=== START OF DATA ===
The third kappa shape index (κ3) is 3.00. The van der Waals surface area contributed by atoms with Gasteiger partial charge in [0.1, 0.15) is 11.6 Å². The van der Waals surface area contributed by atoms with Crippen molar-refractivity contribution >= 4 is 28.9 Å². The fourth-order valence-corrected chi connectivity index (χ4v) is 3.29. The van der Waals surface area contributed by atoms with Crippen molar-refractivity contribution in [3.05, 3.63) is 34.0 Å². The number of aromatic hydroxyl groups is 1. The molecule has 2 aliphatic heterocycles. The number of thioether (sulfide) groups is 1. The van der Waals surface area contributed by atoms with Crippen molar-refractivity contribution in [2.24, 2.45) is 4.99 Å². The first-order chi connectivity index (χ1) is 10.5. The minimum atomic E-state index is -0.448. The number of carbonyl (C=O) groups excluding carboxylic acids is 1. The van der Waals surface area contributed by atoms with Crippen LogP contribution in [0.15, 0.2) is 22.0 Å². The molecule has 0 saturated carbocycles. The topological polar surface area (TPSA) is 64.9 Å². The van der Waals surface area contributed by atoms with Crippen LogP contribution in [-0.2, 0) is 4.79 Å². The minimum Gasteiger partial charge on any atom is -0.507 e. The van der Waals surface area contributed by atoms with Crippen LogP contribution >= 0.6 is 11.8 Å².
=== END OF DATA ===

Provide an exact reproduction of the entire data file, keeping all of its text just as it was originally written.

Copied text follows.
The third kappa shape index (κ3) is 3.00. The van der Waals surface area contributed by atoms with Gasteiger partial charge in [0.1, 0.15) is 11.6 Å². The van der Waals surface area contributed by atoms with Crippen molar-refractivity contribution >= 4 is 28.9 Å². The fourth-order valence-corrected chi connectivity index (χ4v) is 3.29. The van der Waals surface area contributed by atoms with Crippen molar-refractivity contribution in [3.05, 3.63) is 34.0 Å². The number of aromatic hydroxyl groups is 1. The molecule has 2 aliphatic heterocycles. The number of thioether (sulfide) groups is 1. The van der Waals surface area contributed by atoms with Crippen molar-refractivity contribution in [2.24, 2.45) is 4.99 Å². The first-order chi connectivity index (χ1) is 10.5. The minimum atomic E-state index is -0.448. The number of carbonyl (C=O) groups excluding carboxylic acids is 1. The van der Waals surface area contributed by atoms with Crippen LogP contribution in [0.15, 0.2) is 22.0 Å². The molecule has 0 saturated carbocycles. The topological polar surface area (TPSA) is 64.9 Å². The van der Waals surface area contributed by atoms with Crippen LogP contribution in [-0.2, 0) is 4.79 Å². The minimum Gasteiger partial charge on any atom is -0.507 e. The van der Waals surface area contributed by atoms with Crippen LogP contribution >= 0.6 is 11.8 Å².